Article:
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Arizona House of Representatives District 14 member Becky Nutt addresses the water workshop in Pearce.

SUNSITES — If people who draw water from the Willcox Basin choose to form a water district to preserve the aquifer, they will have to come together and sell their objective to the state legislators for approval.

It is not an easy process, said Board of Supervisors member Peggy Judd at the final Willcox Water Project workshop July 8. To help her constituents understand how a bill moves through committees to the House and the Senate, she asked state Rep. Becky Nutt (R-District 14) and lobbyist James Candland to give an overview of the procedure.

Nutt, the House majority whip, explained each district has two representatives and one senator. A bill starts there, and after determining the bill has a true purpose and is supported, the legislators draft the language of the bill and send it to an attorney to craft it. Then it goes into a “hopper” along with hundreds of others.

Nutt said about 1,100 were processed last year. Only 200 were signed into law.

“It helps if your party is in the majority,” she said.

Candland noted, “If you’re not in the majority, you have a 1 percent chance to get bills passed.”

Candland suggested getting requests for legislation to representatives and senators after they return to session in November.

“Then they are assigned to the various committees for review,” Nutt said. “If the committee chairperson decides a bill isn’t something he or she wants to have heard by the committee, the bill is dead.”

Should the bill pass muster, it then goes to the Rules Committee, whose members declare it constitutional and put it on the calendar. The Speaker of the House determines when the bill will be heard.

The House membership reviews the selected bills, debates them, amends them or makes recommendations. Then a vote is taken and each member votes on it. If it passes, it goes to the Senate where the bill is read on the floor and then the same steps are taken prior to a vote.

If no changes are made in the Senate, the bill proceeds to the governor for signing into law.

Should any changes be made, it goes back to House for approval. If the House approves the Senate changes, the bill goes to the governor for signing.

If there are objections to the changes, the bill goes to the Conference Committee, made up of senators and representatives. They may approve the original language, amend the version or delete language to compromise disagreements. Then it goes back to the House for adoption and then on to the governor.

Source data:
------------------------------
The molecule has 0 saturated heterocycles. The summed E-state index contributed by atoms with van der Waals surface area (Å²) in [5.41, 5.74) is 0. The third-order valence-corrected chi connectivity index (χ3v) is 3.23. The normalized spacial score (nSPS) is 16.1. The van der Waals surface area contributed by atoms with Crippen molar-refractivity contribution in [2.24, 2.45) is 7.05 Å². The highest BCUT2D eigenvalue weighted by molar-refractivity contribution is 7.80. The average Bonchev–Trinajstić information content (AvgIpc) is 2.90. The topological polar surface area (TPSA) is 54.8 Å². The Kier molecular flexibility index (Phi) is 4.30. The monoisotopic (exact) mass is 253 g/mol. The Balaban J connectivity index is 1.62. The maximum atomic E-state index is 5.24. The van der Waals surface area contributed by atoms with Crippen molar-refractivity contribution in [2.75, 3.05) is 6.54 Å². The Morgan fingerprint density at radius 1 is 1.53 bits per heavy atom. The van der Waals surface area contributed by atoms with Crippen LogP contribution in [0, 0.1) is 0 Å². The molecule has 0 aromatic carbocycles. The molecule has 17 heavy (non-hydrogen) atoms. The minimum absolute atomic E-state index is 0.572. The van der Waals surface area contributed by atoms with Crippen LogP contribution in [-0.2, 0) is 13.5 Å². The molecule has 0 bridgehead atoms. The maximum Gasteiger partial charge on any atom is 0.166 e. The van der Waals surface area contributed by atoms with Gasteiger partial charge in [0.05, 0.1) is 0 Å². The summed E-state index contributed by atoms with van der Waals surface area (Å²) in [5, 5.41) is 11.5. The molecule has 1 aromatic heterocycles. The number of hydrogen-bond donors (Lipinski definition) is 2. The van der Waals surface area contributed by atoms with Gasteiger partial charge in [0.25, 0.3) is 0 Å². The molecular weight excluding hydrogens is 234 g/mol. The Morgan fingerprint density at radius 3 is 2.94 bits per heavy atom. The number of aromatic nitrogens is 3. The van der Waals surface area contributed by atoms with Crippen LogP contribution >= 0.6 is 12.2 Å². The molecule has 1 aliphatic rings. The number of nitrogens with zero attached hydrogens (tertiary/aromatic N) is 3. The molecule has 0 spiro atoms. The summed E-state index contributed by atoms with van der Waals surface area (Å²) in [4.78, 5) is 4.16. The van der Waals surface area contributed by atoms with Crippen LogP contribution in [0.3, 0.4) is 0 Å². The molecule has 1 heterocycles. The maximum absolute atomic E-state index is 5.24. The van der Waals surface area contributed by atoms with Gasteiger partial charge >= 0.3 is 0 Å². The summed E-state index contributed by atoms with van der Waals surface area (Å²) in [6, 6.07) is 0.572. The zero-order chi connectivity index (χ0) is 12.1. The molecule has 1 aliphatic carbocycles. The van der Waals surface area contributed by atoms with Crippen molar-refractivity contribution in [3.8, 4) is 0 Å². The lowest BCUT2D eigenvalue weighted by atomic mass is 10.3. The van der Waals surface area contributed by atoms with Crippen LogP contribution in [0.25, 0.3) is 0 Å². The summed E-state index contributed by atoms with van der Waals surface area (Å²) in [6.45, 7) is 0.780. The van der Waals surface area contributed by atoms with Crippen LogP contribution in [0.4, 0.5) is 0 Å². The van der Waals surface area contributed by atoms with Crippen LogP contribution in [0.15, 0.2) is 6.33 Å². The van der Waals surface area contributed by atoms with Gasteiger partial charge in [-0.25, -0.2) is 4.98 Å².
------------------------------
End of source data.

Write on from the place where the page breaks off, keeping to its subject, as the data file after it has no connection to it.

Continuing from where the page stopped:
The governor can either sign or reject the bill. If he signs it, the bill becomes law. The Governor can also let the bill sit for five days without signing it and it becomes law.

The Governor can veto the bill, but the House and Senate can override his veto with two-thirds of the vote.

Though it has been suggested that rural counties in non-management areas regulate their own groundwater, Candland said, “There is no interest in turning over water interests to the county supervisors.”

However, Nutt said, “There is some support depending on where you are.”

According to Candland, Maricopa County wants no part of local water management.

Alan Seitz, a former farmer in Sunsites, was in favor of local underground water management and still is.

Several years ago, some in the community wanted a water district to manage groundwater withdrawals due to the number of wells going dry in many areas where industrial farming has grown, particularly in the Kansas Settlement area.

Candland said, “The rural counties need to band together to get their voices heard. Advocacy groups are good to have, but you should also talk with your legislators.”

And, it does not hurt to have someone lobbying for the legislation, he added.

Nutt told the gathering, “Call me if you have a problem. I would rather hear from the people specifically to get a good perspective and get all the different views.”

Judd added, “It takes a show of community force in Phoenix.”

The move forward will depend on the desires of the people who live in the Willcox Basin, Judd said in an interview.

The stakeholder committee will go over the facts learned in the four workshops that started in January and provided residents with the facts of the basin, which is in decline and is more severe in some areas.

They will present their options to the public again to determine the inclination of the majority of the residents.

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